Leftover Auction Cash: Maybe Not a Bad Thing

I participated in two drafts this past weekend. Both were 10-team auctions, one a season-long rotisserie keeper league (“LOWV,” henceforth), the other a head-to-head points redraft league (“Sandlot”). They are just home leagues, not renowned leagues such as Tout Wars or LABR or anything like that, but hey! Breaking down any draft can make for good insight, and if it helps just one person clarify his or her strategy, perhaps it did some good.

“So, Alex, how did you in your drafts?” Great, thanks for asking! I love both my teams. Love them. Except I made the same mistake in each draft: I left some money on the table. Like, $20 in one instance. It became a running gag: “Don’t question Alex — it’s all part of his master plan!” But here’s the catch: I arguably have the best team, per the projections, even after managing my budget so poorly.

So where did my strategy go wrong? Honestly, I’m not sure it did. (Or maybe I’m just trying to make myself feel better.)

There are myriad draft strategies for every league format. One of the most popular, I think, is to load up on hitting and complement the offense with a dirt-cheap pitching staff. Indeed, this is the strategy our own Mike Podhorzer recently employed, more or less.

If there’s one thing all strategies share in common, it’s to maximize the value of your draft budget. In other words, use every last dollar to extract as much value as you can from the player pool.

I, however, don’t deliberately try to do this. I simply try not to overspend on any player. That’s it. It’s hardly revolutionary — it’s borderline ridiculous that I even call it a strategy. But I adhere to it pretty strongly, and this adherence is pivotal to the strategy’s success. “Success” is a term used loosely here, but it did lead me to a LOWV championship last year.

Another part of my strategy is to stand by and watch the first several players off the board, no matter their quality. (To attest: I didn’t win my first players until the 13th and 15th nominations.) This caused me to skip some of the league’s most expensive weapons — Mike Trout, Andrew McCutchen, Paul Goldschmidt, etc. — as they tend to go first, but it also allowed me to gauge the relative values of the remaining players. Understanding the trajectory of your draft is crucial to identifying the best and worst values when it really matters.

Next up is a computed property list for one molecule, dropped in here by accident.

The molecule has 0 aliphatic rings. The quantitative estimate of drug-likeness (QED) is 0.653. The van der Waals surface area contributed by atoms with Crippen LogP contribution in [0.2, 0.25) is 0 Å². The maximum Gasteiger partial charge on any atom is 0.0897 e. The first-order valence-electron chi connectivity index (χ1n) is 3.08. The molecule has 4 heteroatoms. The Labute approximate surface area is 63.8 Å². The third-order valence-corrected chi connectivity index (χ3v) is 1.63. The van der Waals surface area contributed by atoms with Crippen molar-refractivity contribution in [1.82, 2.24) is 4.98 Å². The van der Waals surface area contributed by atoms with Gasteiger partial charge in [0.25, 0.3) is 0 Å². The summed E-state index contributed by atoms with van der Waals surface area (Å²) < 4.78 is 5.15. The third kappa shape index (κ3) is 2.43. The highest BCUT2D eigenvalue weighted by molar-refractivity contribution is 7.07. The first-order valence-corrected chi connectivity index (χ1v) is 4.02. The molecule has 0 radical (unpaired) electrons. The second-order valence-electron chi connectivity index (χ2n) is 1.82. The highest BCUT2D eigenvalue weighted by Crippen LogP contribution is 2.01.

My strategy forces me to not be attached to any particular player. Sure, there are players whom I target specifically, but it’s because I already think they’re undervalued. Detachment prevents me from bidding up a guy just because he’s one of my man-crushes. In other words, I try to suppress personal bias as much as possible. It also helps me exploit other owners’ biases. Market inefficiencies pervade draft lobbies; more money spent undeservedly on one player means more value to be found elsewhere.

What my strategy left me with in LOWV are guys who may not be most ideal or my favorites but were arguably great values relative to their peers. Unsurprisingly, my team is pretty old (thanks to Adam Wainwright, Ben Zobrist, Dustin Pedroia, Matt Holliday, Adrian Beltre and Hisashi Iwakuma) and pretty injured (Kenley Jansen, Sean Doolittle, Yu Darvish).

Regardless of my draft’s outcome, I came close to leaving a ton of money on the table. I liked Khris Davis (I made a bold prediction about him), but I probably paid too much for him late in the draft. Instead, I could have abandoned the bidding war when it escalated and targeted other available, cheap outfield power, such as

It’s about extracting the most value from your draft budget, as mentioned before, but it’s also a matter of timing, too — a function of the narrative of your draft — which means the most value may not come from using up your entire budget. It’s possible that the best last picks for your remaining slots, in terms of expected value, aren’t the most expensive ones. Don’t be afraid to draft breakout candidates and have money leftover instead of taking established, but possibly declining, veterans, especially if the young guys have what you perceive to be greater expected values. Obviously, you want to leave less money on the table than I did. But if everything goes right this year, I could be the poster boy for the $240-budget strategy.